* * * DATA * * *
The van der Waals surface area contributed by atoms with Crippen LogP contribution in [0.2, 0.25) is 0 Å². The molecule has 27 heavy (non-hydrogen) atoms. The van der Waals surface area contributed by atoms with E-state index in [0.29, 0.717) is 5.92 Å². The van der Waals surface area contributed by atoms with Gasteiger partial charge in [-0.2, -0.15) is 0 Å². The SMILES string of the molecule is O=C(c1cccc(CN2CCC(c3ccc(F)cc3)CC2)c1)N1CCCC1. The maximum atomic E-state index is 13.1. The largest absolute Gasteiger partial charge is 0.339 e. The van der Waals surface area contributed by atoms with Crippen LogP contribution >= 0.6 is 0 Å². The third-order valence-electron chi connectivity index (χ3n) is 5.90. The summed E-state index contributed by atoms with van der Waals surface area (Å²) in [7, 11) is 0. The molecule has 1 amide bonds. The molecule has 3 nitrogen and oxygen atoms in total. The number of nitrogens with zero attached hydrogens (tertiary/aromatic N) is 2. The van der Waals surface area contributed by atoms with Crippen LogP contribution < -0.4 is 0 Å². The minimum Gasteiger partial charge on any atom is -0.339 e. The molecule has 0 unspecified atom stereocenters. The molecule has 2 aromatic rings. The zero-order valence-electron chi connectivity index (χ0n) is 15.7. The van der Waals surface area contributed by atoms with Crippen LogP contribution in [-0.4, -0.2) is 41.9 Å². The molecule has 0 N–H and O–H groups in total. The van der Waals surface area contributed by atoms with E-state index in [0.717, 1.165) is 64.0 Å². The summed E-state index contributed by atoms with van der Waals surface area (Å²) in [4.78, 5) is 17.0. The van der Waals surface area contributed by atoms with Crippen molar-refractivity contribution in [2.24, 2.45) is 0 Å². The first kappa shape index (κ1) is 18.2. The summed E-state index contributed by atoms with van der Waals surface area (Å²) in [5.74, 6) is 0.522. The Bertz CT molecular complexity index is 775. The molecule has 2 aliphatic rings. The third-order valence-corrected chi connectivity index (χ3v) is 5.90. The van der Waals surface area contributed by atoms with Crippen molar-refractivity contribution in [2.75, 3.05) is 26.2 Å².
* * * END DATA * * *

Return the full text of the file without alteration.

The van der Waals surface area contributed by atoms with Crippen LogP contribution in [0.2, 0.25) is 0 Å². The molecule has 27 heavy (non-hydrogen) atoms. The van der Waals surface area contributed by atoms with E-state index in [0.29, 0.717) is 5.92 Å². The van der Waals surface area contributed by atoms with Gasteiger partial charge in [-0.2, -0.15) is 0 Å². The SMILES string of the molecule is O=C(c1cccc(CN2CCC(c3ccc(F)cc3)CC2)c1)N1CCCC1. The maximum atomic E-state index is 13.1. The largest absolute Gasteiger partial charge is 0.339 e. The van der Waals surface area contributed by atoms with Crippen LogP contribution >= 0.6 is 0 Å². The third-order valence-electron chi connectivity index (χ3n) is 5.90. The summed E-state index contributed by atoms with van der Waals surface area (Å²) in [7, 11) is 0. The molecule has 1 amide bonds. The molecule has 3 nitrogen and oxygen atoms in total. The number of nitrogens with zero attached hydrogens (tertiary/aromatic N) is 2. The van der Waals surface area contributed by atoms with Crippen LogP contribution < -0.4 is 0 Å². The minimum Gasteiger partial charge on any atom is -0.339 e. The molecule has 0 unspecified atom stereocenters. The molecule has 2 aromatic rings. The zero-order valence-electron chi connectivity index (χ0n) is 15.7. The van der Waals surface area contributed by atoms with Crippen LogP contribution in [-0.4, -0.2) is 41.9 Å². The molecule has 0 N–H and O–H groups in total. The van der Waals surface area contributed by atoms with E-state index in [0.717, 1.165) is 64.0 Å². The summed E-state index contributed by atoms with van der Waals surface area (Å²) in [4.78, 5) is 17.0. The van der Waals surface area contributed by atoms with Crippen molar-refractivity contribution in [2.24, 2.45) is 0 Å². The first kappa shape index (κ1) is 18.2. The summed E-state index contributed by atoms with van der Waals surface area (Å²) in [5.74, 6) is 0.522. The Bertz CT molecular complexity index is 775. The molecule has 2 aliphatic rings. The third-order valence-corrected chi connectivity index (χ3v) is 5.90. The van der Waals surface area contributed by atoms with Crippen molar-refractivity contribution in [2.75, 3.05) is 26.2 Å².